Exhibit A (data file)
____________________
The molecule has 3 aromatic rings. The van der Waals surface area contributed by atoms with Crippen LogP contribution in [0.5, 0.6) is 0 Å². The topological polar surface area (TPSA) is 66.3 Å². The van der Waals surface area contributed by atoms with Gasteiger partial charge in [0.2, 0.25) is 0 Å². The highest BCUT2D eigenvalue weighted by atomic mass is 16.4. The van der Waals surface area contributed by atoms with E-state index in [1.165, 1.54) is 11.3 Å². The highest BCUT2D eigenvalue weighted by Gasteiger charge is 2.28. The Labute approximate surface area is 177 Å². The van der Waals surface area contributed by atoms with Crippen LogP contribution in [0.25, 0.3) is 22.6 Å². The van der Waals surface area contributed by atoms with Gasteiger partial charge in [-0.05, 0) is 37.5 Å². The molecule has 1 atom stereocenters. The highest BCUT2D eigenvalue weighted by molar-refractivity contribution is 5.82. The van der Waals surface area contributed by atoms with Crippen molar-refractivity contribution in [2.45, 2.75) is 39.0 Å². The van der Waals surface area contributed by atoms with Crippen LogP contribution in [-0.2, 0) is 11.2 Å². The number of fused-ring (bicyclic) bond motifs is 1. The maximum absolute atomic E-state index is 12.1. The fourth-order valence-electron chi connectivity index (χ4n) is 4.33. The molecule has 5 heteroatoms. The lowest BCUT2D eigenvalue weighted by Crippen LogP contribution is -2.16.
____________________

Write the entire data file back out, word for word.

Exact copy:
The molecule has 3 aromatic rings. The van der Waals surface area contributed by atoms with Crippen LogP contribution in [0.5, 0.6) is 0 Å². The topological polar surface area (TPSA) is 66.3 Å². The van der Waals surface area contributed by atoms with Gasteiger partial charge in [0.2, 0.25) is 0 Å². The highest BCUT2D eigenvalue weighted by atomic mass is 16.4. The van der Waals surface area contributed by atoms with E-state index in [1.165, 1.54) is 11.3 Å². The highest BCUT2D eigenvalue weighted by Gasteiger charge is 2.28. The Labute approximate surface area is 177 Å². The van der Waals surface area contributed by atoms with Crippen LogP contribution in [0.25, 0.3) is 22.6 Å². The van der Waals surface area contributed by atoms with Gasteiger partial charge in [-0.05, 0) is 37.5 Å². The molecule has 1 atom stereocenters. The highest BCUT2D eigenvalue weighted by molar-refractivity contribution is 5.82. The van der Waals surface area contributed by atoms with Crippen molar-refractivity contribution in [2.45, 2.75) is 39.0 Å². The van der Waals surface area contributed by atoms with Crippen LogP contribution in [-0.2, 0) is 11.2 Å². The number of fused-ring (bicyclic) bond motifs is 1. The maximum absolute atomic E-state index is 12.1. The fourth-order valence-electron chi connectivity index (χ4n) is 4.33. The molecule has 5 heteroatoms. The lowest BCUT2D eigenvalue weighted by Crippen LogP contribution is -2.16.